Eleven current and former Fogarty International and Doris Duke clinical research fellows highlighted their research experience abroad and emphasized the value of U.S. investment in global HIV and tuberculosis programs during a visit to Capitol Hill earlier this month. Accompanied by Center for Global Health Policy staff, the group visited the offices of 15 key policymakers to discuss issues including linkages between HIV and cancer risks, the impact of HIV on maternal and child health, the value of international physician fellowship programs, and the education U.S. doctors acquire abroad and use to improve patient care in the U.S. when they return to this country.
The clinical research fellowships send medical students and young physicians with an interest in global health to sites in the developing world to perform a year of hands-on clinical research training. The U.S. fellows who participated in the Hill visits spent their year abroad either in Uganda, South Africa, Thailand, or Malawi. Their research projects ranged from monitoring antiretroviral treatment adherence among female South African patients with the use of text messaging and SMS, to evaluating treatment outcomes for Kaposi’s sarcoma patients undergoing combination chemotherapy for advanced or persistent disease in Malawi.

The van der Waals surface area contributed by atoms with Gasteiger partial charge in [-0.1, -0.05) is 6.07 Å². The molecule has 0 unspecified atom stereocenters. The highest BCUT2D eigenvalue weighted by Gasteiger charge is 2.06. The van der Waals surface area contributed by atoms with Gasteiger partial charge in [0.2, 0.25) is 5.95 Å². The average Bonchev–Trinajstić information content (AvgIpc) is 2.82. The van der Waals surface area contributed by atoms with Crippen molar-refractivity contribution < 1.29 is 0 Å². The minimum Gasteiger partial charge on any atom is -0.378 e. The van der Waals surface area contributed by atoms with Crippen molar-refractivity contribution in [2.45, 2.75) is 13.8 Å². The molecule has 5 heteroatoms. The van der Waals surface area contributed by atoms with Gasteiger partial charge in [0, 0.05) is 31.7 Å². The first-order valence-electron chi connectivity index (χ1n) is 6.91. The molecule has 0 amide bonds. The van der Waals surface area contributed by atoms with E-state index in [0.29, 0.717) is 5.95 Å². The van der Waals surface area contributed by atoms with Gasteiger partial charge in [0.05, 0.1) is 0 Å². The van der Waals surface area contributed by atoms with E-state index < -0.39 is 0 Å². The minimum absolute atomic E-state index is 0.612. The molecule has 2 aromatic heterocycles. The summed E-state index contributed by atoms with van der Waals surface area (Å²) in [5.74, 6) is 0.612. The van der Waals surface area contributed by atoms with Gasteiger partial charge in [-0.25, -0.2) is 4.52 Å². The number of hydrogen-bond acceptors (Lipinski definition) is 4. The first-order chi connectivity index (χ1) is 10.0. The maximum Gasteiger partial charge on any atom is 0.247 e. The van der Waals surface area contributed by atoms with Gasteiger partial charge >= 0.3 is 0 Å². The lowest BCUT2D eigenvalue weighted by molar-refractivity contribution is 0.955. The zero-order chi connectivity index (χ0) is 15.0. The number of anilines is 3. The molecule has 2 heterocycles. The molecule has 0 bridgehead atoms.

You can read more about the fellows and these fellowship programs on the Center’s blog, Science Speaks.
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